As a pleased Glen seated himself at the table, my blood was pumping like an Oklahoma oil rig, my brow was moist and my eyes couldn’t stop flitting — tweaking and refining the placement of each lettuce leaf on the plates. And to top it off, I was wearing an apron. With ruffles! To add to my consternation, I realized there was the possibility that Glen might confuse me with Betty Crocker. Sheesh! Weren’t my overwhelming culinary responsibilities enough? Now I’d have to keep reminding him that it was just me, not Betty, the girl he’d married only the week before!

As he waited, I meticulously filled the plates in our ridiculously barely-there kitchen. It was the production of my lifetime. Everything had to be perfect. I cordoned off the  canned peas from the mashed potatoes (dang! … was that a lump?), added the salad (we didn’t have bowls), and finally crowned my achievement with the undersized pork chops (one each). In every respect it did not look like a scene out of Downton Abbey.  Gingerly I carried the plates the five-foot expanse to our equally diminutive living room where an expectant Glen awaited his first-ever Peggy dinner. Then swiveling around, I returned to the kitchen for the final piece de resistance. The gravy.

Yes, I had made gravy. How? To this day I haven’t the foggiest idea. One of our wedding gifts, given by a highly pragmatic guest, was a nesting set of three stainless steel mixing bowls … aka my serving vessels. I reached for the largest one, somehow filling it to its 12-inch brim. (Like the pyramids of old, herein remains the mystery of how I made that much gravy from two weeny pork chops.) Then I placed a brand-new wooden, long-handled cooking spoon in the bowl and picked it up. I would be less than truthful if I did not admit to my astonishment over the weight of that bowl. Carrying it required two strong hands and a steady back in order to get it to the table without grunting, where I, with great — though concealed — effort, ceremoniously placed it in front of Glen.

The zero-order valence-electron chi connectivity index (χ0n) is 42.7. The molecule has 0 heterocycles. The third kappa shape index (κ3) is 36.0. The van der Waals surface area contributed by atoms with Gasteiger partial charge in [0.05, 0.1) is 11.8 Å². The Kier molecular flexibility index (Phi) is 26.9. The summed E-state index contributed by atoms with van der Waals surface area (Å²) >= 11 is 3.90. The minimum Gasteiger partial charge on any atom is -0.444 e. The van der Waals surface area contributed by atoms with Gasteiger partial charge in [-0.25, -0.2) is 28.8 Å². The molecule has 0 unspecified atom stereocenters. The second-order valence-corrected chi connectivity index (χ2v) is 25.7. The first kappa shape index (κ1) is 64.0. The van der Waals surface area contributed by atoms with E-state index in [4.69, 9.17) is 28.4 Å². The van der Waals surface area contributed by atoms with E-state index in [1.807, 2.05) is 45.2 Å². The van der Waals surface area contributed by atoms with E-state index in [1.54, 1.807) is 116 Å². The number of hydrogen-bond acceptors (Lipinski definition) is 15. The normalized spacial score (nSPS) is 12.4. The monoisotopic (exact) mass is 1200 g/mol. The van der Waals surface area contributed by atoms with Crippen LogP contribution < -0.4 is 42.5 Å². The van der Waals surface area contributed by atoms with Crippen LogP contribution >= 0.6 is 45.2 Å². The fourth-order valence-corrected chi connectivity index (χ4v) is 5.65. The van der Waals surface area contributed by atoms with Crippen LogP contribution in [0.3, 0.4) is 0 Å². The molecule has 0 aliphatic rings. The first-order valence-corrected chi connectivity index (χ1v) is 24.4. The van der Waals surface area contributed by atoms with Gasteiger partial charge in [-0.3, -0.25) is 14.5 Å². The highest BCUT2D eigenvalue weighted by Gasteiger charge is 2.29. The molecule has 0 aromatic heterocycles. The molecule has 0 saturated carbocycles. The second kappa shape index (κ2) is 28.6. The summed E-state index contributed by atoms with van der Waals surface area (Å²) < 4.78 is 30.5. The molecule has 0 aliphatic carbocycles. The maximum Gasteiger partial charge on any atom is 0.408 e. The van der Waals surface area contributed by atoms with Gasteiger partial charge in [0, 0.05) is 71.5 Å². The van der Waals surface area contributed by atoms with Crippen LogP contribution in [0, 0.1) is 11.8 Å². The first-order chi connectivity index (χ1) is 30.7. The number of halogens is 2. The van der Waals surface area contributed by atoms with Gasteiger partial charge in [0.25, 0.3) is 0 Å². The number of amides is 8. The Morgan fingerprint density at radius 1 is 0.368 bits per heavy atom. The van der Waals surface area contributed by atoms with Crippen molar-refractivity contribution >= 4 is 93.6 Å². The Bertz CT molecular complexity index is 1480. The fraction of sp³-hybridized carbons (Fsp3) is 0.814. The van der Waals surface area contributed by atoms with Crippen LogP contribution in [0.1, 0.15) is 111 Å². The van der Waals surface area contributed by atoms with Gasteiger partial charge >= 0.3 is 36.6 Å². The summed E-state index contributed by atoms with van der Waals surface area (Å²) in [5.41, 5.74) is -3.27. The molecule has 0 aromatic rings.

As I did so, I was alarmed to see the wooden spoon sticking straight up from the middle of the overly-full bowl How could that be? I held back a gasp as Glen reached for the spoon. It didn’t budge. Then he ever so slightly tugged on it. With that, the entire contents of the bowl began to rise very slowly. It was like watching sequoias grow. Finally, there was a muffled “pop” as the solidified mass broke free from the suction. Sluuurp!  I looked in horror as my husband, the love of my life, sat there holding an upside-down, brown, 12-inch-diameter blob on a long-handled wooden spoon. It looked like a huge, velvety lollipop. But, even more like a great big vegetarian toilet plunger. What Glen would do in the following seconds would determine the longevity of our marriage.

It’s not easy, you know, balancing such a load on the thin handle of a long wooden cooking spoon, but he did it. Then masterfully turning the blob in the air, Glen maneuvered it unerringly back into the exact confines of the steely mixing bowl where it fit like the proverbial glove. He then looked at me with non-judgmental adoration as he reached for his knife, cut out a chunk of densely coagulated gravy and spread it over his potatoes and solitary pork chop.

And that, dear readers, is precisely how you stay married for 60 years.